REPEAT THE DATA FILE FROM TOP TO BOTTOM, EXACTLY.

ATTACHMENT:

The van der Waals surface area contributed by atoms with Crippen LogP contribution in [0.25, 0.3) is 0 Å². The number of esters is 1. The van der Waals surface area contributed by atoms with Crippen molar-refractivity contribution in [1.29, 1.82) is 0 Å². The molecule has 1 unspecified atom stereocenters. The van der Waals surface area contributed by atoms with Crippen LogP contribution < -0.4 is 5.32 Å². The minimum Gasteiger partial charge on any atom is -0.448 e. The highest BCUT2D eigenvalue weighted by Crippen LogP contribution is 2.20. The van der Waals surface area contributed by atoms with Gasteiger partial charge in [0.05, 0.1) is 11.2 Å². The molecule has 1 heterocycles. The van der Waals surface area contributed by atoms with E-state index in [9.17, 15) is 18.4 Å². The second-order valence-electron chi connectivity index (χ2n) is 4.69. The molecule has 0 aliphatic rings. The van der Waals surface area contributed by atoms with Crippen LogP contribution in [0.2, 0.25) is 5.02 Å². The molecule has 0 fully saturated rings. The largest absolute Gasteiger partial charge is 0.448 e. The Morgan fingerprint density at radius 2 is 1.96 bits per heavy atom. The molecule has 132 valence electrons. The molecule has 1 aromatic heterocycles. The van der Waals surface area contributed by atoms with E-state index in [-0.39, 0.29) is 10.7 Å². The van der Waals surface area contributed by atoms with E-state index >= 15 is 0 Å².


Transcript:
The van der Waals surface area contributed by atoms with Crippen LogP contribution in [0.25, 0.3) is 0 Å². The number of esters is 1. The van der Waals surface area contributed by atoms with Crippen molar-refractivity contribution in [1.29, 1.82) is 0 Å². The molecule has 1 unspecified atom stereocenters. The van der Waals surface area contributed by atoms with Crippen LogP contribution < -0.4 is 5.32 Å². The minimum Gasteiger partial charge on any atom is -0.448 e. The highest BCUT2D eigenvalue weighted by Crippen LogP contribution is 2.20. The van der Waals surface area contributed by atoms with Gasteiger partial charge in [0.05, 0.1) is 11.2 Å². The molecule has 1 heterocycles. The van der Waals surface area contributed by atoms with E-state index in [9.17, 15) is 18.4 Å². The second-order valence-electron chi connectivity index (χ2n) is 4.69. The molecule has 0 aliphatic rings. The van der Waals surface area contributed by atoms with Crippen LogP contribution in [0.2, 0.25) is 5.02 Å². The molecule has 0 fully saturated rings. The largest absolute Gasteiger partial charge is 0.448 e. The Morgan fingerprint density at radius 2 is 1.96 bits per heavy atom. The molecule has 132 valence electrons. The molecule has 1 aromatic heterocycles. The van der Waals surface area contributed by atoms with E-state index in [-0.39, 0.29) is 10.7 Å². The van der Waals surface area contributed by atoms with E-state index >= 15 is 0 Å².